Première phylogénie des caféiers totalement résolue

 

 

Grâce aux espèces de caféiers malgaches maintenues à la station de Kianjavato, des chercheurs du FOFIFA et de l'IRD, membres de l’association BEC, ont pu proposer, en collaboration avec des chercheurs de différentes institutions scientifiques internationales, la première phylogénie complètement résolue.

 

Les chercheurs travaillant sur les caféiers avaient, depuis très longtemps comme objectif de proposer une hypothèse phylogénétique complète et résolue. Mais, jusqu’à présent, les études avaient été freinées d’une part parce que les marqueurs moléculaires disponibles ne le permettaient pas et d'autre part par les faibles divergences génétiques entre les espèces notamment pour les espèces originaires de Madagascar.

 

Dans cet article, pour la première fois, grâce au génotypage par séquençage, une phylogénie totalement résolue est présentée de même qu'une hypothèse sur l’évolution du contenu en caféine des grains.

 

 

Genotyping-by-sequencing provides the first well-resolved phylogeny for coffee (Coffea) and insights into the evolution of caffeine content in its species GBS coffee phylogeny and the evolution of caffeine content.

Molecular Phylogenetics and Evolution 109 (2017) 351–361

 

Perla Hamona,, Corrinne E. Grover b, Aaron P. Davis c, Jean-Jacques Rakotomalala d, Nathalie E., Raharimalala d, Victor A. Albert e, Hosahalli L. Sreenath f, Piet Stoffelen g, Sharon E. Mitchell h, Emmanuel Couturon a, Serge Hamona, Alexandre de Kochko a, Dominique Crouzillat i, Michel Rigoreau i, Ucu Sumirat j,Sélastique Akaffou k, Romain Guyot

aUMR DIADE, IRD, BP 64501, F-34394 Montpellier cedex 5, France, b Department of Ecology, Evolution, and Organismal Biology, Iowa State University, Ames, IA 50011, USA, c Royal Botanic Gardens, Kew, Richmond, Surrey TW9 3AB, United Kingdom, d FOFIFA, BP 1444, Ambatobe, Antananarivo 101, Madagascar, e Department of Biological Sciences, University at Buffalo, Buffalo, NY 14260, USA, f Plant Biotechnology Division, Unit of Central Coffee Research Institute, Coffee Board, Manasagangothri, Mysore 570006, India, g Herbarium Plantentuin Meise, Nieuwelaan 38, 1860 Meise, Belgium, h Cornell University, Institute of Biotechnology, Genomic Diversity Facility, Ithaca, NY, USA, i Nestlé Centre R&D Tours, BP 49716, F-37097 Tours cedex 2, France, j Indonesian Coffee and Cocoa Research Institute Jl. PB Sudirman 90, Jember 68118, Indonesia, k University Jean Lorougnon Guédé, Daloa, Cote d’Ivoire, lUMR IPME, IRD, BP 64501, F-34394 Montpellier cedex 5, France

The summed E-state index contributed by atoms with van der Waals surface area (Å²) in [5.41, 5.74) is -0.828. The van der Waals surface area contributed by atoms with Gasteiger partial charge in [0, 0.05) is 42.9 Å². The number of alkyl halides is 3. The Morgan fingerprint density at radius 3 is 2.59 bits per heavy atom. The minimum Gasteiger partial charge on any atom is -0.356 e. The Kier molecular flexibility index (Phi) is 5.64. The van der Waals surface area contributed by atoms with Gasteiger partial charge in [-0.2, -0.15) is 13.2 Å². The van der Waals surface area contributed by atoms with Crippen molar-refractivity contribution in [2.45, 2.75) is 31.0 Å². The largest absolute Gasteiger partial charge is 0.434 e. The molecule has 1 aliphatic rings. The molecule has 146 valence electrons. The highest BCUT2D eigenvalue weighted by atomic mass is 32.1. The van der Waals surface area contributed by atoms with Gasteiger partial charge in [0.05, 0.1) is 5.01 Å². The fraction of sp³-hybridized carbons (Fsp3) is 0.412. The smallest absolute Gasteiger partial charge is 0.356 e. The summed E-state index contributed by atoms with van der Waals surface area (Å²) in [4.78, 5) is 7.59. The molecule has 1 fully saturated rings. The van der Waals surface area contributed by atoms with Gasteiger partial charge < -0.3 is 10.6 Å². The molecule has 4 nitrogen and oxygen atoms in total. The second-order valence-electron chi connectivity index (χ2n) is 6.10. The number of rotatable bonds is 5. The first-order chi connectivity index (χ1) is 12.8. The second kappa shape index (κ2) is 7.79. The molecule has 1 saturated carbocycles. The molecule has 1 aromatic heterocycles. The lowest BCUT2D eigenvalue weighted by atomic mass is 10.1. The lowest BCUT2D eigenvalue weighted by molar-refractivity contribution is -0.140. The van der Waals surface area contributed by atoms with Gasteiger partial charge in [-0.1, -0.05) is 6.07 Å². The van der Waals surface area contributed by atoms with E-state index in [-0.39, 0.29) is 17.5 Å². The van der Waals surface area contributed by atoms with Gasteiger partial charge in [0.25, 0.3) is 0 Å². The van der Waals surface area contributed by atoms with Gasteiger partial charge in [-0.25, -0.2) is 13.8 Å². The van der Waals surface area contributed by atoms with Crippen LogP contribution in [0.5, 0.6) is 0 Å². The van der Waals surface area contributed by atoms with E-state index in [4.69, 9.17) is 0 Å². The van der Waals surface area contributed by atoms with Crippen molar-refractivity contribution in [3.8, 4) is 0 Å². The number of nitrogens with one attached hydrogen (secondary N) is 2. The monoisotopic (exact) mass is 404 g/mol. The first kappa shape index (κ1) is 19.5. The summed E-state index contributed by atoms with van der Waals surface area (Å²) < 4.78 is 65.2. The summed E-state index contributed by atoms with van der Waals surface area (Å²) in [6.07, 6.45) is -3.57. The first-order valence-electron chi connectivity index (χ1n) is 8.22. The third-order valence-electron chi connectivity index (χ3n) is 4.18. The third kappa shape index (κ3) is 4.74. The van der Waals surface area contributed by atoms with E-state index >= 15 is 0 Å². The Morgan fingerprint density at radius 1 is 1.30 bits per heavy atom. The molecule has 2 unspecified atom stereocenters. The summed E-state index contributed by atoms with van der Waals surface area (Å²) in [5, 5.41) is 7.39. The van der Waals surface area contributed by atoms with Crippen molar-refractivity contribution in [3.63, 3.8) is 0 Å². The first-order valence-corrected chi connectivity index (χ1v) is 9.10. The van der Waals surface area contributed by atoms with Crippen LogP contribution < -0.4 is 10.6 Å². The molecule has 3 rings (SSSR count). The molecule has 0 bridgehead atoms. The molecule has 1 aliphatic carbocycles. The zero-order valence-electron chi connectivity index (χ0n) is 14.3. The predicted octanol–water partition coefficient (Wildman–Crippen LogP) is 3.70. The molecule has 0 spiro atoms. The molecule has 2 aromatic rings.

a b s t r a c t

A comprehensive and meaningful phylogenetic hypothesis for the commercially important coffee genus (Coffea) has long been a key objective for coffee researchers. For molecular studies, progress has been limited by low levels of sequence divergence, leading to insufficient topological resolution and statistical support in phylogenetic trees, particularly for the major lineages and for the numerous species occurring in Madagascar. We report here the first almost fully resolved, broadly sampled phylogenetic hypothesis for coffee, the result of combining genotyping-by-sequencing (GBS) technology with a newly developed, lab-based workflow to integrate short read next-generation sequencing for low numbers of additional samples. Biogeographic patterns indicate either Africa or Asia (or possibly the Arabian Peninsula) as the most likely ancestral locality for the origin of the coffee genus, with independent radiations across Africa, Asia, and the Western Indian Ocean Islands (including Madagascar and Mauritius). The evolution of caffeine, an important trait for commerce and society, was evaluated in light of our phylogeny. High and consistent caffeine content is found only in species from the equatorial, fully humid environments of West and Central Africa, possibly as an adaptive response to increased levels of pest predation. Moderate caffeine production, however, evolved at least one additional time recently (between 2 and 4 Mya) in a Madagascan lineage, which suggests that either the biosynthetic pathway was already in place during the early evolutionary history of coffee, or that caffeine synthesis within the genus is subject to convergent evolution, as is also the case for caffeine synthesis in coffee versus tea and chocolate.